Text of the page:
When kids are injured playing sports they get discouraged because they can no longer participate, and that can lead to them dropping out of activity altogether.
But Canadian Sport for Life‘s Richard Way says that most sporting injuries are preventable. What’s missing, he explains, is proper warm-up routines and key elements of physical literacy.
To that end, a new program will teach kids the proper way to do the movements required of their sport. They are scientifically-designed routines that are built on the principles of physical literacy.
It’s all part of a Health Canada “Active and Safe” initiative to help Canadians avoid injury while becoming more physically active.
Dr. Colin Carrie is parliamentary secretary to Canada’s Minster of Health the Honourable Leona Aglukkaq, but before he entered politics he was a chiropractor. “One of the things I saw as a chiropractor was repetitive strain injuries in kids because they were throwing or swimming incorrectly,” he said at the announcement of the new program in August.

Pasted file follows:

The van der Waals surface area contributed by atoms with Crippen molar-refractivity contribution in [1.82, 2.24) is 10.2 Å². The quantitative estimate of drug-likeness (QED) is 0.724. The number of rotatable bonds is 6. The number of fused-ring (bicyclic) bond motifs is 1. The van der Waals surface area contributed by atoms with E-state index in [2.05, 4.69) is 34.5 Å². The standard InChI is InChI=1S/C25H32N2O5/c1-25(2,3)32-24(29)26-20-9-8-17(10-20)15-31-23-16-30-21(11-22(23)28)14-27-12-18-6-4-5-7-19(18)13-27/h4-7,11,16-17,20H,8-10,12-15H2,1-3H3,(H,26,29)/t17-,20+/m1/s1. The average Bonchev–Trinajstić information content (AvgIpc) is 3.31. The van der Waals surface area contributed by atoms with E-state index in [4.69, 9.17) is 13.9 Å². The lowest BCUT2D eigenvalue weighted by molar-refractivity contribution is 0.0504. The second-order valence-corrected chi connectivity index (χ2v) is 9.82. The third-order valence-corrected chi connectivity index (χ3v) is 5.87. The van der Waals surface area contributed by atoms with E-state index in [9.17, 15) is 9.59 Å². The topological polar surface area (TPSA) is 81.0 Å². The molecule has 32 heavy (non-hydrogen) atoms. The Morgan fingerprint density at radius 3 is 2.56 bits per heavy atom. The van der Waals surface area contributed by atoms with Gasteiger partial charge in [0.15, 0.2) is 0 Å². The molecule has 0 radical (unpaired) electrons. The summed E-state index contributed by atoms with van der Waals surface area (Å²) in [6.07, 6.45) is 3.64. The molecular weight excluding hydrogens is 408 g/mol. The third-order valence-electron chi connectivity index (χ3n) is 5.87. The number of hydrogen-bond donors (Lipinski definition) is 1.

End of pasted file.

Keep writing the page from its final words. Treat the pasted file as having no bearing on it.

The pilot program is being coordinated by Canadian Sport for Life in B.C. and Newfoundland. It involves teaching a selection of basic physical literacy skills as well as reviewing the rules of four sports – soccer, lacrosse, rugby and baseball – to increase injury prevention awareness.